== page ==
Models of Social Enterprise

Social Enterprises typically take one of five different revenue models (though many other models are possible). These are business models that have social value embedded within them.

  • Employment Models
  • Fee for Service
  • Cross Subsidisation
  • Entrepreneur Support
  • Market Intermediaries


Employment Models

Employment models are social enterprises that have been set up specifically in order to employ certain individuals or groups of individuals who are otherwise disadvantaged or who would struggle to enter the job market.

Fee for Service

Fee for Service social enterprises sell products that are socially and/or environmentally useful. Often these social enterprises have innovated to provide goods or services at a much cheaper price in order to be accessible to people at the base of the pyramid.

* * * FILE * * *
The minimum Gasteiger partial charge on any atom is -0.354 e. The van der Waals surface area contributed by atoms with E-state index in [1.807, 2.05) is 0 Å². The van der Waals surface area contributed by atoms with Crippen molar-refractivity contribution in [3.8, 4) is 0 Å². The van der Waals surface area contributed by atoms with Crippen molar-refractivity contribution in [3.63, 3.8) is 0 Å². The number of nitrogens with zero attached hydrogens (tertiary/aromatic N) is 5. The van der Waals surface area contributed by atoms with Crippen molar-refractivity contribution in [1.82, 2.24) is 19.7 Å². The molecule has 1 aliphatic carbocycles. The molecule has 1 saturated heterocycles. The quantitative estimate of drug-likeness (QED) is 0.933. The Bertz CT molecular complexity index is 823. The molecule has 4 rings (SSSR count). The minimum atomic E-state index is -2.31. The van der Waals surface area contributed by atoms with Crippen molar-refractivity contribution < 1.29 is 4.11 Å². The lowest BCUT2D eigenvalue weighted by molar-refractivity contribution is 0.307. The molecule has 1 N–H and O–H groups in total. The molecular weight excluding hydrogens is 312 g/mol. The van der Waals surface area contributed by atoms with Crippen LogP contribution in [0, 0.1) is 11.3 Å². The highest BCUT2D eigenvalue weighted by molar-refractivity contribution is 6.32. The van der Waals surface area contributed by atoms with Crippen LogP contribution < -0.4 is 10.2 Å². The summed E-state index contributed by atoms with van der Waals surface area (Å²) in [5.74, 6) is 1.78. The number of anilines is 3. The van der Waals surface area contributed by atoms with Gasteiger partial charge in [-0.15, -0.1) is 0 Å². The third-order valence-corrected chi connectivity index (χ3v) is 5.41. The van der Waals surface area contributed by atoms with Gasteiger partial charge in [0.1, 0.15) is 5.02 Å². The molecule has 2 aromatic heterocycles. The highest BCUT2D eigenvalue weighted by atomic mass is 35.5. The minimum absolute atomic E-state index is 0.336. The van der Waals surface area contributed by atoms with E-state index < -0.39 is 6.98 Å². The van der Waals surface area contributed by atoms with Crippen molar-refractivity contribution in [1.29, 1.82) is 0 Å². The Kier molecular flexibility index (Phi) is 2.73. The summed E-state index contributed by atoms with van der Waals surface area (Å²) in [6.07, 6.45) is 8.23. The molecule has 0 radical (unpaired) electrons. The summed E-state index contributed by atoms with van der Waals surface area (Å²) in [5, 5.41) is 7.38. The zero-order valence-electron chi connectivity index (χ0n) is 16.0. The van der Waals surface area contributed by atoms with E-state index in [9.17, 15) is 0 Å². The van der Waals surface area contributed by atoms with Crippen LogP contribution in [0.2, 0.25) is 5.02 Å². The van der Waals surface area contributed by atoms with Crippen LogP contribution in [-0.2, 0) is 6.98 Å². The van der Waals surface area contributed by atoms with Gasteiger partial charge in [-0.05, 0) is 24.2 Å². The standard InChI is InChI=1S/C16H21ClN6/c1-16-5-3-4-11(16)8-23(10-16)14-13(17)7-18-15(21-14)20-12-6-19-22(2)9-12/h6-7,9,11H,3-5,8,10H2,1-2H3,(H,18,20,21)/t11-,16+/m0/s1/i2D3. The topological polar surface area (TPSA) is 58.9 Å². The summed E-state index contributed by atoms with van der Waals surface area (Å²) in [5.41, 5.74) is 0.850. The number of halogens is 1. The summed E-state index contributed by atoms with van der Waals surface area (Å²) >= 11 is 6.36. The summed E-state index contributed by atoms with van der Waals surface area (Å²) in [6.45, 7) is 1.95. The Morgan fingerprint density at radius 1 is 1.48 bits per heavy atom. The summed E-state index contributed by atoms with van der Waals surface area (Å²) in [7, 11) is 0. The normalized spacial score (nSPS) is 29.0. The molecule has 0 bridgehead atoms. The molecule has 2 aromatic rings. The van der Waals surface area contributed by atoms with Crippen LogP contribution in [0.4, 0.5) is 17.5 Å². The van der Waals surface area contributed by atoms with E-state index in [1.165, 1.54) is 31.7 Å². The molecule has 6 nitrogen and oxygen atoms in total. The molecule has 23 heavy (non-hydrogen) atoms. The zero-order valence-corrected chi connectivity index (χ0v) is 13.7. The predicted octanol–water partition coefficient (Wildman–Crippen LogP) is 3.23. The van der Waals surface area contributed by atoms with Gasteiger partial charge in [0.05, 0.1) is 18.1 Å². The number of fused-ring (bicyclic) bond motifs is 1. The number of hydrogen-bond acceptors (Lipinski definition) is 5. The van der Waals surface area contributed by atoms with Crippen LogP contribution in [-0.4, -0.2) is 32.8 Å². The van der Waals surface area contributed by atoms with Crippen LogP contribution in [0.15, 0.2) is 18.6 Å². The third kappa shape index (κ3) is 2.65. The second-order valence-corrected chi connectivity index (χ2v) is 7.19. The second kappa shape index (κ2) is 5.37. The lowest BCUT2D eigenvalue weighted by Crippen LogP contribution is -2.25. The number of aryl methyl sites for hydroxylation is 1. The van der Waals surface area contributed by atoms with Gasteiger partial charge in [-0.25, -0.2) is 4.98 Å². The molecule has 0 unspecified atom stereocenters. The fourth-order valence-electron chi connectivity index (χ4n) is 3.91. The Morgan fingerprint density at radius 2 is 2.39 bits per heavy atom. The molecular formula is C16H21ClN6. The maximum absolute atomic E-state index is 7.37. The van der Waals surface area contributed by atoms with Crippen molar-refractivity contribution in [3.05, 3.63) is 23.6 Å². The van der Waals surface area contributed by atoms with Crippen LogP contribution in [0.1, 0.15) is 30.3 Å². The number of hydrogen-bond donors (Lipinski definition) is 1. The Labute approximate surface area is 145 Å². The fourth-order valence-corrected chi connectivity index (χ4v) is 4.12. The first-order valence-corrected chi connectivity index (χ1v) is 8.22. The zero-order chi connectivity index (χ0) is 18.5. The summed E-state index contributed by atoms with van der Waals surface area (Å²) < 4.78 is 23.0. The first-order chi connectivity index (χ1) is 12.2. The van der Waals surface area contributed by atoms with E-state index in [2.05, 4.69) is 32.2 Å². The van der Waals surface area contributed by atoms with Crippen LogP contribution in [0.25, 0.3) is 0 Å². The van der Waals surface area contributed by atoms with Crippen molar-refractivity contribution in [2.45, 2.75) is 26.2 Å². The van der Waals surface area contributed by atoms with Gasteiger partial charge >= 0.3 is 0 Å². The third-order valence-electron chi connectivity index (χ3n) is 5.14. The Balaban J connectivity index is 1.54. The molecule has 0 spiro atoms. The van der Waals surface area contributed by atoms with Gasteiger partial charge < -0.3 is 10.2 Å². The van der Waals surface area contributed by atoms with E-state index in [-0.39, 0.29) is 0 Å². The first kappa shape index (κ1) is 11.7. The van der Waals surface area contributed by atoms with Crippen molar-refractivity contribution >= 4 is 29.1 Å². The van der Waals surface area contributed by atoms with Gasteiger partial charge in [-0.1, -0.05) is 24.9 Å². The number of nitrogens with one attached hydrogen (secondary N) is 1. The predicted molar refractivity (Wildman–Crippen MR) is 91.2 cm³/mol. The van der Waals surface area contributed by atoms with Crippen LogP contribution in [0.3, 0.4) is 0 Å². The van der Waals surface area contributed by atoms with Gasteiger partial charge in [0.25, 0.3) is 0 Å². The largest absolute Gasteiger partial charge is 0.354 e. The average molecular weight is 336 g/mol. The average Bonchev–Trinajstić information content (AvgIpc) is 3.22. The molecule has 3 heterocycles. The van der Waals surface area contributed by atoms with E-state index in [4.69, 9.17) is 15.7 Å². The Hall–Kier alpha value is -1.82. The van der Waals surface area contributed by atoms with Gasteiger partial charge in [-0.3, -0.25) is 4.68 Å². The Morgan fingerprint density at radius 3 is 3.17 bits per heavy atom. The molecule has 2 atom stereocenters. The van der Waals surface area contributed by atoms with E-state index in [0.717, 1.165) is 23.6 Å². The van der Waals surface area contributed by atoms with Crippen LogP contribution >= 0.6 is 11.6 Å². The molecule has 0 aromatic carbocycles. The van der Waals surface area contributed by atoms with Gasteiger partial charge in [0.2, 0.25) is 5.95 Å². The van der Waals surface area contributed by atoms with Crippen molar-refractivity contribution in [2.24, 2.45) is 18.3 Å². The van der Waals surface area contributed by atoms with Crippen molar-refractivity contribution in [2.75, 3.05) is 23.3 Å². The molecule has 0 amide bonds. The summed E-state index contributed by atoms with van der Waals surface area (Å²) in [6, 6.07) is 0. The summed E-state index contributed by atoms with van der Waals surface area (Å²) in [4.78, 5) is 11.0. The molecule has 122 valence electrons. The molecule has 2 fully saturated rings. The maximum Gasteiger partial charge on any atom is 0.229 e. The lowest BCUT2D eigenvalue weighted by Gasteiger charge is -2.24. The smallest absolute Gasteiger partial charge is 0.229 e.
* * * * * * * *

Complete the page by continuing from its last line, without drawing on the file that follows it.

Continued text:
Cross Subsidisation

Social enterprises who are selling products (goods and services) usually unrelated to their social mission follow a model of cross subsidisation. They use the profits to subsidise social programmes run by them, or give the profits to another charity/NGO. One for One models are also examples of cross subsidisation (where a customer buys a product and another is donated to a person who can’t afford to pay).

Entrepreneur Support

These are social enterprises that have been set up to support entrepreneurs so they are better able to service their markets. 

Market Intermediaries

Social enterprises can also be set up to be a market linkage or market intermediary for entrepreneurs.

Social Franchise Model

Ground Up is an example of a social franchise model of social enterprise. This includes a training and skills development component, as well as an income generation and enterprise development component.